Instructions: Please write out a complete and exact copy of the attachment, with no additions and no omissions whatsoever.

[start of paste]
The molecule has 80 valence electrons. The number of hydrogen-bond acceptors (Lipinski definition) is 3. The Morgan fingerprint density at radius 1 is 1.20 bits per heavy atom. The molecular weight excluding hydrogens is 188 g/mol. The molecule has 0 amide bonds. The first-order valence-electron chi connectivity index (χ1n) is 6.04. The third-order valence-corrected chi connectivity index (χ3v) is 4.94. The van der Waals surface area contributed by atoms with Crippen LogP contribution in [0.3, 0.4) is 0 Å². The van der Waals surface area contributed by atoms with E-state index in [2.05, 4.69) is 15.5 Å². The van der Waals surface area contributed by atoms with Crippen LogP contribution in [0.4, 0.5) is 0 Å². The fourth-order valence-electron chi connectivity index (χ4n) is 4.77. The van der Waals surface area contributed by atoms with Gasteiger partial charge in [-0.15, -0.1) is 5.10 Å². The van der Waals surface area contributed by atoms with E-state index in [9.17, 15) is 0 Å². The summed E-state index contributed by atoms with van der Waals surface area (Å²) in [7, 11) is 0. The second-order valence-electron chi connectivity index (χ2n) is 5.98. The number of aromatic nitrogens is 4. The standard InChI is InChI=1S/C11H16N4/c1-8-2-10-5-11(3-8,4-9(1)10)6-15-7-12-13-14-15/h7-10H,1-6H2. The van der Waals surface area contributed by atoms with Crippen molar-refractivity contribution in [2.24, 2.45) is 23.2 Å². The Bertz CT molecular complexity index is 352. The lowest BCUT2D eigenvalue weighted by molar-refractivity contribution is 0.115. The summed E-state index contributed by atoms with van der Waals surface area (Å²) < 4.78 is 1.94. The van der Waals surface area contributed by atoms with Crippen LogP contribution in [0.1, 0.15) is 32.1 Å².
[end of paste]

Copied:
The molecule has 80 valence electrons. The number of hydrogen-bond acceptors (Lipinski definition) is 3. The Morgan fingerprint density at radius 1 is 1.20 bits per heavy atom. The molecular weight excluding hydrogens is 188 g/mol. The molecule has 0 amide bonds. The first-order valence-electron chi connectivity index (χ1n) is 6.04. The third-order valence-corrected chi connectivity index (χ3v) is 4.94. The van der Waals surface area contributed by atoms with Crippen LogP contribution in [0.3, 0.4) is 0 Å². The van der Waals surface area contributed by atoms with E-state index in [2.05, 4.69) is 15.5 Å². The van der Waals surface area contributed by atoms with Crippen LogP contribution in [0.4, 0.5) is 0 Å². The fourth-order valence-electron chi connectivity index (χ4n) is 4.77. The van der Waals surface area contributed by atoms with Gasteiger partial charge in [-0.15, -0.1) is 5.10 Å². The van der Waals surface area contributed by atoms with E-state index in [9.17, 15) is 0 Å². The summed E-state index contributed by atoms with van der Waals surface area (Å²) in [7, 11) is 0. The second-order valence-electron chi connectivity index (χ2n) is 5.98. The number of aromatic nitrogens is 4. The standard InChI is InChI=1S/C11H16N4/c1-8-2-10-5-11(3-8,4-9(1)10)6-15-7-12-13-14-15/h7-10H,1-6H2. The van der Waals surface area contributed by atoms with Crippen molar-refractivity contribution in [2.24, 2.45) is 23.2 Å². The Bertz CT molecular complexity index is 352. The lowest BCUT2D eigenvalue weighted by molar-refractivity contribution is 0.115. The summed E-state index contributed by atoms with van der Waals surface area (Å²) < 4.78 is 1.94. The van der Waals surface area contributed by atoms with Crippen LogP contribution in [0.1, 0.15) is 32.1 Å².